After Repeal, Then What?

By Richard E. Kelly & Mark A. Evans

So what happens if the 2010 Health Care Law is repealed? If the health care system in the U.S. is not broke, why fix it? Right?

The engine that drives U.S. health care is health insurance, which will be an unregulated industry if the law is repealed. Unlike bankers and Wall Street, this industry will then be able to police itself, with no government regulations to get in the way of keeping Americans healthy, at least for those who can afford health insurance.

Unfortunately, there are a few doomsayers. Warren Buffet, for one, warns, “If we repeal the current law and do nothing, everyone’s health care will be in jeopardy. The way we are going, within a decade we’ll spend one dollar out of every five we earn on health care – and we’ll keep getting less for our money. Fixing what’s wrong is a necessity we cannot postpone.

“The high costs paid by U.S. companies for employee health care puts them at a competitive disadvantage internationally. That kind of cost, compared with the rest of the world, is like a tapeworm eating at our economic body.” And feeding his warning are the following facts:
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2010 Health Care Reform

The 2010 Health Care Reform Law

Does it Make Sense for America?

Before passage of the 2010 Health Care Reform Law, most Americans would have agreed that our health care system was flawed. And they would have cited high premiums, rapidly rising costs, insurance companies denying coverage at their discretion, and millions of American citizens unable to afford quality, reliable health care at affordable prices. So why now the cry to appeal health care reform, which appeared to have remedied many of those flaws?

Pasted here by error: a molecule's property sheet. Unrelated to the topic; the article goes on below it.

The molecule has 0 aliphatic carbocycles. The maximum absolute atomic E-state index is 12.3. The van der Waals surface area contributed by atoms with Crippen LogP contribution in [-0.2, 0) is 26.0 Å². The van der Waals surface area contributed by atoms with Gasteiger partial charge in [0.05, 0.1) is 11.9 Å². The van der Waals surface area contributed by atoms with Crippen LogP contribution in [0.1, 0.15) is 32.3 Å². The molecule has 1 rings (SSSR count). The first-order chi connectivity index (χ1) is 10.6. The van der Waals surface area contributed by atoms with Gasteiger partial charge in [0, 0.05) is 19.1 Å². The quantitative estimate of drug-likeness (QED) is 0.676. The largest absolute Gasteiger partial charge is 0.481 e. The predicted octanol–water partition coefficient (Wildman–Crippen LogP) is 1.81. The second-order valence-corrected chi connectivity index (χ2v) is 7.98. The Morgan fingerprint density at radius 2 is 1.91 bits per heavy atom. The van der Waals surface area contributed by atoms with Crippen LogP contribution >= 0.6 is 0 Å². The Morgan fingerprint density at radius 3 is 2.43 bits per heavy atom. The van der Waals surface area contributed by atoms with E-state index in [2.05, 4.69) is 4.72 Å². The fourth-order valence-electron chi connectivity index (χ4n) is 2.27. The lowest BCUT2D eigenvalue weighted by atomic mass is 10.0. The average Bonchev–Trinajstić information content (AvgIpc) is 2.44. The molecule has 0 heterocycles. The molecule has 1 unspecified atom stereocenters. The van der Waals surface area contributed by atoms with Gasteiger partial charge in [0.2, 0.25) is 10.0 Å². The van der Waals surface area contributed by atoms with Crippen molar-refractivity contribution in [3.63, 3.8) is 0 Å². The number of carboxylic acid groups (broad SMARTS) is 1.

Both political parties share responsibility for the flap-doodle. While health care misinformation is now at war-time propaganda levels, the roots of the problem began before the bill was passed. Among them were the lack of objective debate; ambiguous wording of the voluminous 1,017-page bill; wide disagreement between Democrats on how to implement universal health care; the appearance of impropriety—Washington making customary side deals to purchase passage of the law; and the inability of the President to frame the goals and objectives for reform in simple, easy-to-understand language.

To add insult to injury, we are now bombarded with distorted truths and overt misinformation about the 2010 Law. If Mark Twain were alive today, he might have diagnosed our problem as follows: “What gets most Americans into trouble in this health care debate is not that they know so little, but that they know so many things that ain’t so.”

Giving credibility to borrowing Twain’s assertion are polls showing an alarmingly disproportionate number of Americans who believe these things that ain’t so, including such fabrications as the new health care law covers illegal immigrants; Americans have no choice in the health benefits they receive; death panels will decide who lives; the government will set doctors’ wages; and no chemo treatment for older Medicare patients.

Per PolitiFact, the number one that ain’t so for 2010 because virtually every Republican leader told it repeatedly to the American public was: the health care reform law is a “government takeover of health care.”
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